“We wanted for nothing. There was such abundance that every pup in every litter survived, making our pack stronger than it ever had been before.

  “But there was always Song of the Moon as a thorn in my side. I thought I could change that by mating with her and claiming her for my own, but that only made matters worse. Worse for the she-wolf. Worse for me.”

  “You mated with a beast?” the girl asked, her eyes full of disbelief and her voice full of an unspoken hesitation, as if she were thinking of something else.

  The zombie raised a halting hand as he leaned forward. His expression showed his surprise at the things unspoken. The smell of her restrained arousal fed his yearning. A yearning he struggled with just as he fought the bountiful hunger building within him. “Not as repulsive as you must think. You must remember that I was a wolf then, not a man. I knew nothing else.”










The girl shook her head. Her eyes watered. Her changing scent told the zombie many things, chief among them that the girl was not repulsed by the thought at all. True, something he had already known, but he had wanted to be sure before contemplating how to explore the new possibilities that suddenly occurred to him.

  “It’s all right,” the zombie said to reassure her. “I’m not as offended by your words as I pretend to be. It’s only that I forget from time to time that this is your first time hearing my story.”

  “But what did you do? How did you survive if Song of the Moon was against you?” the girl asked.

  “It was the coming of winter that changed everything. The cold set in early, as did the snow. At first, I didn’t know anything was wrong, but some of the elders knew almost at once. They tried to divide the pack, to chase away the young wolves.

  “I didn’t understand. I fought those elders, drove them away instead, and Song of the Moon went with them. My pack without its greatest elders wasn’t the same. The young wolves were full of vitality but they lacked the verve of the great elders.

  “The hunt and the kill were never the same afterward and much of what I taught the pack of the lure and the trap was lost as well. Where before to a one our hunts succeeded, now fully half or more of our hunts failed. We went hungry some days and many nights.

  “As winter raged on, game became increasingly scarce. My pack had to range farther and farther away to pick up scents. During the long dark nights, I joined my brothers and sisters howling at the moon and begging the Lords of the Night for help. But no help came.

  “I blamed the deep snows and bone-baring cold. I never thought to blame Song of the Moon, though I should have. Instead I looked inward. I became bitterly disappointed in myself. I no longer believed that I deserved to be alpha. I despaired and my heart ached.”

  “By spring, I’d lost a quarter of my pack to hunger and cold. I told myself that what happened in winter didn’t matter. I grew the pack, kept every pup from every litter. The wolves that survived from the previous year’s litters were stronger now, more capable.

  “I taught them the hunt and the kill as I’d been taught. There was no time for the lure and the trap though, as we spent all of our time ranging farther and farther to get the game we needed to survive.

  “Oh, how we hunted. We were fearless taking whatever we found for our own. One of our greatest hunts came just before winter, a she-bear and her two cubs.

  “Bears are ferocious beasts. As we set upon them, the she-bear reared on her hind legs to protect her cubs. She took Running Mountain, the greatest of my pack, with one swipe, flinging him against a tree and breaking his back in an instant.

  “I didn’t see the mercy of such a swift kill then. I knew only my fury. My rage fueled our ravenous attack. A dozen wolves circled the she-bear, attempting to take her bite by bite while she swiped and roared. I lost two more of my pack, Grey Son of Deer Killer and Yellow Moon in Shadow. Grey Son to her powerful paws, Yellow Moon to her jaws.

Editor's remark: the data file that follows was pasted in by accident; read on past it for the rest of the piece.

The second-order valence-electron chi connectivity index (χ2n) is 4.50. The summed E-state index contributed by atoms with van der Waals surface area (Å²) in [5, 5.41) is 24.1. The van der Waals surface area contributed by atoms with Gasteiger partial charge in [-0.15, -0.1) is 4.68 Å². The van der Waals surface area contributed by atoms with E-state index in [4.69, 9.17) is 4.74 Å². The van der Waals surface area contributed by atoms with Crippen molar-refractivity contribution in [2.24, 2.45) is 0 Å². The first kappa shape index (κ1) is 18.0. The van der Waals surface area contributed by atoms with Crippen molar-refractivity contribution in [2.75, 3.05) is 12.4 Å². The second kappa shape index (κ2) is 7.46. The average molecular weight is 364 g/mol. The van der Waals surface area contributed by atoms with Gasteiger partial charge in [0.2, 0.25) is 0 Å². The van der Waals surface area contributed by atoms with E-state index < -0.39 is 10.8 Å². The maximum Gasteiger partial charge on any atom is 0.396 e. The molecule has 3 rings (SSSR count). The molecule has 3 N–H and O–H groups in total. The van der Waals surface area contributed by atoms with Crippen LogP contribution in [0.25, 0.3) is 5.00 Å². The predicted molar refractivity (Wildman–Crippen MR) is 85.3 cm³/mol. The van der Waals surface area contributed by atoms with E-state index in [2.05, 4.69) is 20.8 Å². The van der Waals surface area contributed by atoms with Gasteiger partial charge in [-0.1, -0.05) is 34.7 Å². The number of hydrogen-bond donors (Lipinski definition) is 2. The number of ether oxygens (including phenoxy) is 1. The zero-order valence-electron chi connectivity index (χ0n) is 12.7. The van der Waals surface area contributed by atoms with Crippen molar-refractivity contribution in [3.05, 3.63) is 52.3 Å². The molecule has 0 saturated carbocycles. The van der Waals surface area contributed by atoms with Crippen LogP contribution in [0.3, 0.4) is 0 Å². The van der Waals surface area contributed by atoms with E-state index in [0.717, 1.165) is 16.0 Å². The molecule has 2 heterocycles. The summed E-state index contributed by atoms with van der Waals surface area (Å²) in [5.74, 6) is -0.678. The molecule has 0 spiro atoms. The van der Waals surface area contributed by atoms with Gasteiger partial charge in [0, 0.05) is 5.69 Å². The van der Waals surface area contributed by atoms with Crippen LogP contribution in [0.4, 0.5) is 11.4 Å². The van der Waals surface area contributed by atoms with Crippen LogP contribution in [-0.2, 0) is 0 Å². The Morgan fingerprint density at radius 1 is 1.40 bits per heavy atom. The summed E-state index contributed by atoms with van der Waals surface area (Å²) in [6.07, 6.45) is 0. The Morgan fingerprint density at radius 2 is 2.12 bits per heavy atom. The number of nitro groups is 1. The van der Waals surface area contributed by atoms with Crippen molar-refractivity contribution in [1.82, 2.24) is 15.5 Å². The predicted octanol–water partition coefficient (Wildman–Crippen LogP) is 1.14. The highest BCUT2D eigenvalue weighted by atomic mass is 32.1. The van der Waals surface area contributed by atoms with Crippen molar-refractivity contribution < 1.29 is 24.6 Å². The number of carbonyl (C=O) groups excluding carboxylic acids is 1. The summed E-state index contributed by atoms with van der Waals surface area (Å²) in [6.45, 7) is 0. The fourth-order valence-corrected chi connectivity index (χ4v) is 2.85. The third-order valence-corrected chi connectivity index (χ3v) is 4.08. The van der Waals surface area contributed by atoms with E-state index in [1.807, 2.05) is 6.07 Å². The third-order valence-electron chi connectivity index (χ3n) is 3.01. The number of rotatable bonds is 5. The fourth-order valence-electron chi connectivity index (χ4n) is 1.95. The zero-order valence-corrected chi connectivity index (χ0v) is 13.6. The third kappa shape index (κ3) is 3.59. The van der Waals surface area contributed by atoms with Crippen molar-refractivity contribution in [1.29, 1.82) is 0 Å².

“But setting her jaws into Yellow Moon was the first of the she-bears many mistakes, for once she’d latched on she needed to maintain her hold until Yellow Moon was finished. While she shook her head and thrashed, the pack set upon her en masse, tearing into her fur and flesh over and over. After that, it was a matter of waiting while she bled and weakened.

  “If there’s one thing wolves know, it’s patience. We took the cubs while we waited. One on a cloudless morning near a swift-running river. The other after the cub wandered down and over a rise away from the she-bear. I’ll never forget the mournful roars of the she-bear upon discovering what remained of her cubs.

  “Her cries of rage were things a radiant beauty, as moving as any somber opera ballad, as sincere as any broken-hearted lover’s poem. It was as if one of the Lords of Night had come down from the dark sky and kissed my forehead while whispering in my ear. The she-bear lost her will to fight after losing both her cubs and we took her inside a rounded hollow as she sought to retreat to her winter cave.”

  “Fattened on our bounty, I felt we were ready for the winter, but I was wrong. Once again, game became increasingly scarce and we ranged farther and farther to find new quarry to hunt. As our hunts started to fail more often than they succeeded and the snows deepened, hunger set in.

  “Hunger during the long cold season is not unknown to wolves, but I again saw it as my failure. When Little Hound, the first born of the spring litters, died, I cried out to the Lords of Night, much as the she-bear had cried out for her cubs. I vowed I would do whatever it took to sustain us all.”

  “But that’s understandable,” said the girl quickly when the zombie paused. “I mean, wouldn’t anyone have done the same in such circumstances?”

  “Is it really so understandable?” The zombie looked at the girl. Her eyes never moved from his and in those eyes the zombie found the emotion he had been scenting for some time. The girl wasn’t like the others. Though his words dismayed and distressed her at times, they did not repel or repulse her. This was new. Different. “I think perhaps it was youthful inexperience. Let me explain. I loved my pack, as I told you, at times I believed there was nothing save pack. If someone would have told me there was anything else—that there could be anything else—I would not have believed them.

BOOK: When Winter Bared Our Bones
13.23Mb size Format: txt, pdf, ePub